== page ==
# Is the SWAP gate a Clifford Gate? How would I express it using the Clifford Gate generators?

By my calculations, it looks like the SWAP gate is a Clifford Gate. See the following table:

I follow the same method as in this paper for showing a gate is a Clifford Gate. I got the above table by performing calculations in Qiskit. How would I express the SWAP gate in terms of the generators of the Clifford group? The generators are the $$H$$ gate, the $$S$$ gate and the $$CNOT$$ gate.

It's well known that you can make a swap out of three CNOTs.

For reference, Stim's gate documentation includes H+S+CX decompositions of a lot of Clifford gates including the swap:

Stabilizer Generators:

X_ -> +_X
Z_ -> +_Z
_X -> +X_
_Z -> +Z_

Unitary Matrix:

[+1  ,     ,     ,     ]
[    ,     , +1  ,     ]
[    , +1  ,     ,     ]
[    ,     ,     , +1  ]

Decomposition (into H, S, CX, M, R):

# The following circuit is equivalent (up to global phase) to SWAP 0 1
CNOT 0 1
CNOT 1 0
CNOT 0 1

• thank you for the answer :) I saw before the the $C_{2}NOT_{1}$ and $C_{1}NOT_{2}$ gates can be used to make a $SWAP$ gate. My question then is: how is the $C_{2}NOT_{1}$ generated using the generators of the Clifford group? Nov 11, 2021 at 18:24
• $C_2NOT_1=(H\otimes H)\circ C_1NOT_2\circ(H\otimes H)$ Nov 11, 2021 at 18:26
• @QuantumGuy123 That gate is considered to be in the gate set. But if you really want to go out of your way you can just surround a CNOT with Hs instead of switching the target and control roles. Nov 11, 2021 at 18:26
• hey @CraigGidney, do you (or perhaps someone you know) know the answer to my other question on Cliffords?: quantumcomputing.stackexchange.com/questions/21993/… Nov 19, 2021 at 22:14

Yes, SWAP is a Clifford gate.

Your proof is correct. By definition, an $$n$$-qubit gate $$U$$ is Clifford if $$UPU^\dagger\in G_n$$ for all $$P\in G_n$$ where $$G_n$$ is the $$n$$-qubit Pauli group. However, it is easy to see that we only need to check that $$UQU^\dagger\in G_n$$ for $$Q$$ that are generators of $$G_n$$. Moreover, $$G_n$$ is generated by $$\{i, Z_k, X_k\,|\,k=1,\dots,n\}$$ where $$X_k$$ denotes the tensor product of Pauli $$X$$ on the $$k$$th qubit and identity applied to all other qubits and similarly for $$Z_k$$. Since $$UiU^\dagger=iI\in G_n$$ for all $$U$$, we only have to check that $$UX_kU^\dagger\in G_n$$ and $$UZ_kU^\dagger\in G_n$$ for $$k=1,\dots,n$$. This is exactly what the table in the question accomplishes.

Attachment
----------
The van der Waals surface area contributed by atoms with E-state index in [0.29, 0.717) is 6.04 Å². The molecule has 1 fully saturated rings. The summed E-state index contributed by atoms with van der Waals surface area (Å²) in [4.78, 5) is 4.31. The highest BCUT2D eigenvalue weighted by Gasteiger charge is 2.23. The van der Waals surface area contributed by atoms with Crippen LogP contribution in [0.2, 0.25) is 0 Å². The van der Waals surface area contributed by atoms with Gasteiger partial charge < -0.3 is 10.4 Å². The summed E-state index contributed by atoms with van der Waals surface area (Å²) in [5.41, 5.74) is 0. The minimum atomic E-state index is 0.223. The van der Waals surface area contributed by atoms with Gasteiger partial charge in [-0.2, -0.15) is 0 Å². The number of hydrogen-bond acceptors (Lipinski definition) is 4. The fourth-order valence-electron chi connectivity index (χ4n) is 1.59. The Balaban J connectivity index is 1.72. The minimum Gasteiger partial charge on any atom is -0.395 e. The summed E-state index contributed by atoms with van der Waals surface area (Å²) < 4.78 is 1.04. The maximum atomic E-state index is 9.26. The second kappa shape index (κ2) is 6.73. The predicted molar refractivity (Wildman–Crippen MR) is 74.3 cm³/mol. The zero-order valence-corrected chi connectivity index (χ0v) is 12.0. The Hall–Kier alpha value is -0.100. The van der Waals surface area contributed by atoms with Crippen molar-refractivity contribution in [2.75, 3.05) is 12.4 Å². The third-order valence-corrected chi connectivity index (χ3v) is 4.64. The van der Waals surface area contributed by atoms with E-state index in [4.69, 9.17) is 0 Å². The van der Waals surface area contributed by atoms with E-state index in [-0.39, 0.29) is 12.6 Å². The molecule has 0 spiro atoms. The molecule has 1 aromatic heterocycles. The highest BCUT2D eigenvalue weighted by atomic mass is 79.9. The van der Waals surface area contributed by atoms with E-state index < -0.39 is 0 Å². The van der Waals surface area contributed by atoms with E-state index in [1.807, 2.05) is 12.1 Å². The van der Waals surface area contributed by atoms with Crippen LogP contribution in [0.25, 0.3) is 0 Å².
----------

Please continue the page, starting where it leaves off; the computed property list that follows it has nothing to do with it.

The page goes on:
It is easy to check that

$$\text{SWAP} = C_1NOT_2 \circ C_2NOT_1 \circ C_1NOT_2\tag1$$

where $$C_iNOT_j$$ denotes the CNOT gate with qubit $$i$$ as control and $$j$$ as the target, e.g. by applying both sides of $$(1)$$ to the computational basis states.

• thank you for the answer :) Nov 11, 2021 at 18:23
• see my comment in the other answer. Nov 11, 2021 at 18:25
• do you (or perhaps someone you know) know the answer to my other question on Cliffords?: quantumcomputing.stackexchange.com/questions/21993/… Nov 19, 2021 at 22:15

Perhaps might be of interest to provide a full proof that the SWAP operation is equal to the $$3$$ CNOT gates described in the other answers. A very interesting way to prove this is using the ZX-calculus. We only need the following re-writing rules, known as (1) the bialgebra rule and (2) the Hopf rule.

Equation (1):

Equation (2):

The proof is taken from this reference.

First, translate the circuit description in terms of the calculus,

Now, using the fact that maintaining the connectivity one can change freely the diagram we have the following equations:

Which concludes the proof. Apart from the non-trivial rules we also used fusion of spiders and that the white or grey circles as gates are equivalent representations of the identity.

• that's really cool, thanks for sharing! Apr 19, 2022 at 22:15
• @QuantumGuy123 I am happy that it was interesting!
– R.W
Apr 20, 2022 at 13:58